No More Detroits
The Motor City’s downfall stems from a lot of bad policies, but one has been especially damaging: overspending on public-sector employees. In Detroit, pension and health care benefits for public workers and retirees make up half of the city’s $18 billion debt. The true cost of these benefits was hidden by accounting tricks: Although the city had estimated the pension shortfall alone at $644 million, emergency manager Kevyn Orr now projects it at nearly $3.5 billion.
By no means is this problem confined to Detroit. In my native California, the total debt for public retirees’ benefits is widely gauged at $180 billion. This figure, however, is based on the pension funds’ assumed rate of return of nearly 8 percent, the same rate projected in Detroit and many other pension systems. Calculations based on more realistic rates have forecast these unfunded liabilities in California at a ruinous half-trillion dollars.
While it may be difficult to understand why cities and even entire states would doom themselves to insolvency by undertaking these obligations, the answer is simple: Democratic politicians, who have near-total political control of California and of America’s biggest cities, support this massive transfer of wealth to public employees. In return, public-employee unions dedicate their vast financial resources and their unrivaled on-the-ground campaign operations to elect and re-elect these politicians.
It’s no surprise that Michigan Gov. Rick Snyder plans to cut Detroit’s unaffordable public-employee pensions through bankruptcy proceedings. Considering the power of public-employee unions within Democratic politics, it’s also no surprise that a Michigan judge, oddly rebuking the governor for disrespecting President Obama, rejected Detroit’s filing because these public-employee benefits are supposedly sacrosanct even in bankruptcy, when the city is collapsing before our eyes.
Pointing out that overspending on public-employee benefits leads to fiscal instability does not mean that public employees are bad people or that they deserve to fall on hard times; it’s just observing a simple truth. As their unions continue demanding destabilizing benefit packages from their Democratic partners in government, public employees should understand that their benefits will not be spared in the resulting fiscal collapse that has befallen Detroit, and that looms on the horizon in California and many other states and cities.
On the federal level, is there anything we can do in Washington to stop the fiscal carnage from spreading further? Yes — if we balance the federal budget, stop using accounting tricks and gimmicks to disguise the true cost of federal programs, and cease accumulating unsustainable liabilities in our entitlement programs, then city and state governments would feel less liberated from the constraints of fiscal responsibility.
However, since the Senate has made it clear that fiscal responsibility is not a priority, we need to try something more targeted and politically feasible.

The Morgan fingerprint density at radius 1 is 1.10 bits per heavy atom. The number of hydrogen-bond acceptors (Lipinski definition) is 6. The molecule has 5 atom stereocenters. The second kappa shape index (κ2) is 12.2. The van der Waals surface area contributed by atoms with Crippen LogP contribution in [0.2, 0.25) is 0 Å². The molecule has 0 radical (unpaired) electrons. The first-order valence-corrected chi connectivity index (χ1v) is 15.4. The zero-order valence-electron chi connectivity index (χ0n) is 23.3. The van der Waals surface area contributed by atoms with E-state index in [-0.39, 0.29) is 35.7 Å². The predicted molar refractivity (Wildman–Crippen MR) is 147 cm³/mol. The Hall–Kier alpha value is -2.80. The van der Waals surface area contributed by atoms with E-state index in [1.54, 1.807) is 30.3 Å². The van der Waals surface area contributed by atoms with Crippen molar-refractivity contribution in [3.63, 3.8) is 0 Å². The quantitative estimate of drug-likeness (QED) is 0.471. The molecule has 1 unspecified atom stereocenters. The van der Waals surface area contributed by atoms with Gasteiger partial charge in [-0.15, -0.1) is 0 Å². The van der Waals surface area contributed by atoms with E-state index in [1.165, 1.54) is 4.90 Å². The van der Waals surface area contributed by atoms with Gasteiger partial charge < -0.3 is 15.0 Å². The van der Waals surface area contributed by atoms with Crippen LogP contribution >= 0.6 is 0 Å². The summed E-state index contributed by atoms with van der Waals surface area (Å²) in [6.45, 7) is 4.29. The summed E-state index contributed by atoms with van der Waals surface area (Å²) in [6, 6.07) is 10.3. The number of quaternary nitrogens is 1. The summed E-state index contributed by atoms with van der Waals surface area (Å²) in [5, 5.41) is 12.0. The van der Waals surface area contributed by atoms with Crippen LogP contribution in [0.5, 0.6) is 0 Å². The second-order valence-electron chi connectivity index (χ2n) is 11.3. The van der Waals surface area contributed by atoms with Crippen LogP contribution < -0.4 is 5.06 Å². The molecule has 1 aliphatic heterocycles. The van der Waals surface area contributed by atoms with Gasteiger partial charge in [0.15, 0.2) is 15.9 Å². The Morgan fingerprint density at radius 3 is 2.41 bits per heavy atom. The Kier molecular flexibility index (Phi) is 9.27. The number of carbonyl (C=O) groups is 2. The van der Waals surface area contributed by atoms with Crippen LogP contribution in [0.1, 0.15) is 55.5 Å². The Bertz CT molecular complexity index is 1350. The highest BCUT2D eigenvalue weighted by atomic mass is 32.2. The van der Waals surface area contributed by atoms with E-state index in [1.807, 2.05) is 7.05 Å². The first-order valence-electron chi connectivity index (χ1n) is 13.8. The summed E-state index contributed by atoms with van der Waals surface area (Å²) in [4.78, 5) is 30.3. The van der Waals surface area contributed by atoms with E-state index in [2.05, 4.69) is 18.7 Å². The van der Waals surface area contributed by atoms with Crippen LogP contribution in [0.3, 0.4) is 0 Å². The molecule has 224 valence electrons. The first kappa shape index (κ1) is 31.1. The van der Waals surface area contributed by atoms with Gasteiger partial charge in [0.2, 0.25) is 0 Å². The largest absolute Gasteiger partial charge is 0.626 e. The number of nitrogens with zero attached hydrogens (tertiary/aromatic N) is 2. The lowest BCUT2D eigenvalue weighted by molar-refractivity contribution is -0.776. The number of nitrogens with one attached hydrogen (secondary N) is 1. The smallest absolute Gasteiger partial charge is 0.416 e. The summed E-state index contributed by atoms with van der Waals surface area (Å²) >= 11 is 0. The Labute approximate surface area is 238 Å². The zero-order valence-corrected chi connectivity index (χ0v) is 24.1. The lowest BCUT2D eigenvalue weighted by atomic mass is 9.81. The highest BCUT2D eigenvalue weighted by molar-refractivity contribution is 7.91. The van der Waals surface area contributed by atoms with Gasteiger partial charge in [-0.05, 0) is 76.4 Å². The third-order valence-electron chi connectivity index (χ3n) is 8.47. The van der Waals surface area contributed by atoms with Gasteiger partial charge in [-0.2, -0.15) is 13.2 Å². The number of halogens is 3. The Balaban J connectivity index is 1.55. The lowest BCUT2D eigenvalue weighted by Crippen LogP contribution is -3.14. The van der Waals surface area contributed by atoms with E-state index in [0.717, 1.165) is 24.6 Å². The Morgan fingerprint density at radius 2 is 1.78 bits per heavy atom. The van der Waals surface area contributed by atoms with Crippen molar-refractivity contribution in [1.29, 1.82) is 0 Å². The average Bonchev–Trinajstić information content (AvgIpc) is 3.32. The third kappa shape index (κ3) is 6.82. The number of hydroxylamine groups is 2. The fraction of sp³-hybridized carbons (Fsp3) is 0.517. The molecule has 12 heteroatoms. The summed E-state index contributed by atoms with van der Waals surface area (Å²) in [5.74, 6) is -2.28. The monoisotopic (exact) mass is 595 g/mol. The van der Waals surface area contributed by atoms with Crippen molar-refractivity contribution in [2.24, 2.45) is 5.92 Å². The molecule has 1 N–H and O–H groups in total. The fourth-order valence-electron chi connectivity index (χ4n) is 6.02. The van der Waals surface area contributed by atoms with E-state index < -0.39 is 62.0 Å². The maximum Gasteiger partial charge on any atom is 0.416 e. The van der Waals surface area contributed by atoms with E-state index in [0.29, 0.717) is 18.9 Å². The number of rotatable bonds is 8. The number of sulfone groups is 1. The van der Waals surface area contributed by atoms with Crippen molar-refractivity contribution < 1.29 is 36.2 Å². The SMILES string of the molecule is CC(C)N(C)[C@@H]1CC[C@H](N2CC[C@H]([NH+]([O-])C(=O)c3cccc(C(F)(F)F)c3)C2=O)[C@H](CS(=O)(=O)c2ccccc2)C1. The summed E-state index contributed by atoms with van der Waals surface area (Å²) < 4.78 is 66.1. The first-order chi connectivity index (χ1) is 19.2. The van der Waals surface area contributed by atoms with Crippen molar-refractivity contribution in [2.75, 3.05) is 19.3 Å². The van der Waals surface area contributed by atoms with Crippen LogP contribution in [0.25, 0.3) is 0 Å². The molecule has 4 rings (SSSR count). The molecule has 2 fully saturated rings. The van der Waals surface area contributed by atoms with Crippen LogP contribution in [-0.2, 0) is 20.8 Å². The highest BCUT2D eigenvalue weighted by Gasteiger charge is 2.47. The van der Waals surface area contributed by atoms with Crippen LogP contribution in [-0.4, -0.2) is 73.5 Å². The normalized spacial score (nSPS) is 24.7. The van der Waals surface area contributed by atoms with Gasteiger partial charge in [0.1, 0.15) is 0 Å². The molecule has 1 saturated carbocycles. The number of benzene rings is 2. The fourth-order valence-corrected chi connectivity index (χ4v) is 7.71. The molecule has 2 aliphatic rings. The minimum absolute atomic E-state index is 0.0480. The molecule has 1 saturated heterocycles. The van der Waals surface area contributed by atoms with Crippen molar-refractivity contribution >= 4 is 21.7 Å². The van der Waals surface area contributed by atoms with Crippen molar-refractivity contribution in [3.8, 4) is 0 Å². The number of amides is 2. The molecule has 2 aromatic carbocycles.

Aside from the poor example it sets, the federal government enables reckless spending on public-employee pensions by offering hope of assistance from Washington if things get bad enough. Buoyed by the prospect of a federal bailout, local and state governments are encouraged to view their pension funds as “too big to fail,” creating systemic moral hazard.
Not surprisingly, former Obama administration “car czar” Steve Rattner and the Detroit Free Press have called for a bailout for Detroit. Despite Mr. Snyder’s insistence that a bailout is not in the cards, Vice President Joe Biden and Detroit Mayor Dave Bing have not ruled it out.
To stabilize the nation’s public-employee pension systems and to prevent federal taxpayers from being billed for failed pension funds, I have introduced the Public Employee Pension Transparency Act in Congress. The bill would achieve two simple things: First, using federal permission to issue tax-exempt bonds as leverage, it would encourage state and local pension funds to increase transparency and to assume realistic rates of return. Second, it would prohibit Congress from bailing out any state or local pension funds that go insolvent.
We should not wait to see which cities and states will replicate Detroit’s sad fate. With municipalities from Stockton, Calif., to Harrisburg, Pa., having already gone bankrupt, and with a Morningstar study finding that 21 state pension systems are funded below fiscally sound levels, and with Senate Joint Economic Committee Republicans estimating America’s government retiree obligations at nearly $3 trillion, it’s time to shore up the nation’s pension funds before this rising wave of debt becomes a tsunami that wipes out our economy.
Rep. Devin Nunes, California Republican, is chairman of the House Ways and Means trade subcommittee.